Would you believe me if I told you that I can wave my hands over any motor vehicle and cause it to run on plastic grocery bags? If I told you that these enhanced cars emit only pure water? Would you demand that I prove it?
Or if I told you that my cat does my taxes perfectly? And that this cat just had kittens! You’d want to see this happen yourself before you’d believe it. You might even investigate to make sure that there are no tricks, like paper that already has the forms filled out in invisible ink.
You might even insist that someone investigate these claims, because I might market my new services and products to the public. If there are tricks involved, you wouldn’t want me to be able to take the money of innocent people and give them fraudulent services or products. Demanding proof of the claims would just be common sense, mandatory in the interest of defending the truth and innocent people.
Ironically, believing things that have no proof is one of this planet’s highest virtues. Almost everyone believes an idea that hasn’t been proven. Some become aggressive and angry when you mention proof. “Nothing can truly be proven,” some say. “Reality is all inside the mind of the perceiver.”
People have needed to believe unproven things forever: old wives’ tales, urban myths, superstitions, lucky objects, alternative medicine, alien visitations, unconfirmed creatures in the wild, astrology, birthstones, curses, and other widely accepted (and sometimes demanded) ideas.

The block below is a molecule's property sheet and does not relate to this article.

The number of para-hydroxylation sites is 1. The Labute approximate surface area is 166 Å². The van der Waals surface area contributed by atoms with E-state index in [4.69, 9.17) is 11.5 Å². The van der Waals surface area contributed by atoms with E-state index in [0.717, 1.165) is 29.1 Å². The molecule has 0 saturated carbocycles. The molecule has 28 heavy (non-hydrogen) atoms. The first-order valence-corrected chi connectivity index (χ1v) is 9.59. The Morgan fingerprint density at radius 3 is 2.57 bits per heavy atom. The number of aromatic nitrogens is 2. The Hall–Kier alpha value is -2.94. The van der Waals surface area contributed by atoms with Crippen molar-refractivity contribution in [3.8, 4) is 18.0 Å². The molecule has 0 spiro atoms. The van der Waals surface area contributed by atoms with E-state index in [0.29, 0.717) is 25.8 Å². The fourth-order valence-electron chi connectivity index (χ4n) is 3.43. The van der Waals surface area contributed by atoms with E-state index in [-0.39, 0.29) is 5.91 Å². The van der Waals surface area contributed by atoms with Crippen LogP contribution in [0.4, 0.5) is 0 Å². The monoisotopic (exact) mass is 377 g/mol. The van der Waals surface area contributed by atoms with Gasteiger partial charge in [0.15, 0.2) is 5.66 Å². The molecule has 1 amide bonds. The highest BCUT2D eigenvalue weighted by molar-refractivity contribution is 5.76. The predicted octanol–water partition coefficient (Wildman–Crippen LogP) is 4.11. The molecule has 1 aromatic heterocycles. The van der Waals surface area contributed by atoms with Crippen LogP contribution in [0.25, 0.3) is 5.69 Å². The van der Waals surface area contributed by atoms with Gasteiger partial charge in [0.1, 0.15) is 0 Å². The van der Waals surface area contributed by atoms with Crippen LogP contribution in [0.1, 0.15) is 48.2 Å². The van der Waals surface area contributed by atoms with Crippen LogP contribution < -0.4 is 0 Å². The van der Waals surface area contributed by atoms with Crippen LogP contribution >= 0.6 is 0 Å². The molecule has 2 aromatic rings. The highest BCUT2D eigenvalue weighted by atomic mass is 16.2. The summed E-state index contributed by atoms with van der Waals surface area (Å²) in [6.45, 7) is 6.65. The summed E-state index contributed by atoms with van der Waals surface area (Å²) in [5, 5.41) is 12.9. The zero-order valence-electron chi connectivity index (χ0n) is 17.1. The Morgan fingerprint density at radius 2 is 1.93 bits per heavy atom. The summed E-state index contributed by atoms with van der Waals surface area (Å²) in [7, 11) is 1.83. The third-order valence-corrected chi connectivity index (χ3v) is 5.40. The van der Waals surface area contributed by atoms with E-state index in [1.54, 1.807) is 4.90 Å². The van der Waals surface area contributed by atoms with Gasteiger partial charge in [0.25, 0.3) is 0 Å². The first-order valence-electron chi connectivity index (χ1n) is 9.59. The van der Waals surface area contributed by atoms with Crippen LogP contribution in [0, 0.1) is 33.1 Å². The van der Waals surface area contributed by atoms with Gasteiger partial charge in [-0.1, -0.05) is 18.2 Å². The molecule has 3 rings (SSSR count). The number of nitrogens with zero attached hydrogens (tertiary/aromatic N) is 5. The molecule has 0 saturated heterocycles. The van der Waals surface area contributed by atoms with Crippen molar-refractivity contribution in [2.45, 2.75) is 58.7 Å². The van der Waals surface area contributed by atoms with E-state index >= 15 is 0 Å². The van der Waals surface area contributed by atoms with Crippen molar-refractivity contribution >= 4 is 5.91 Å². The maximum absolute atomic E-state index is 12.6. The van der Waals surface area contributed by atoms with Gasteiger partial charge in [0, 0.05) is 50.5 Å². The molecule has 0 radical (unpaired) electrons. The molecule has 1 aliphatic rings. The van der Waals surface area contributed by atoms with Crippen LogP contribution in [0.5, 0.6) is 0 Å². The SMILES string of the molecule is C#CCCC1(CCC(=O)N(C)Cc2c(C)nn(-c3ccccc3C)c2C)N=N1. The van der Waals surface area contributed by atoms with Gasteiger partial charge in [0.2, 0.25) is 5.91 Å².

Why do people have such a strong need to believe in unproven things? For many, life has no purpose without them. Life is painful; even the rich get old and suffer. Most of what can be proven is unpleasant, such as death and disease.
But it’s more than that. In our society, demand for proof is often seen as disrespectful or immoral. If you constantly say, “I’ll believe that when you prove it,” people really start to dislike you.
Many people couldn’t bear to live in a world where everything is proven. For them, the wonder of incomprehension makes the world tolerable. This wonder is the world’s colour, its flavour, its joy. To them, a world where everything is proven would be drab, grey, boring, soul-crushing, dirty and mechanistic. You hear people say all the time, “Don’t you need to believe that there’s more than just this?”
If you ask them to prove whatever it is they think is beyond “just this,” they will visibly begin to see you as close-minded and empty, or even mean, cruel or evil. In the view of people like this, only bad, intolerant people demand proof of things before believing them.
I believe that these people see unproven belief as a virtue similar to child-like wonder. Children are pure, untainted and innocent and they’ll believe anything. When they grow up, though, they fall from innocence and become cynical, dishonest adults. But apparently, one way to fight off this fall from innocence is to believe in things that have no proof. Crystals, birth signs, tarot cards, ghosts and legends help us hold on to our child-like innocence and by extension we remain good people. Once we stop believing in such things, we become bad, evil adults.
However, a world run by children would not be run very well. We all have to grow up. Faith must give way to caution. Otherwise, work doesn’t get done. Bills don’t get paid. And rip-off artists sell us accountant cats.
Dave Lloyd is a writer and musician who grew up in St. Albert.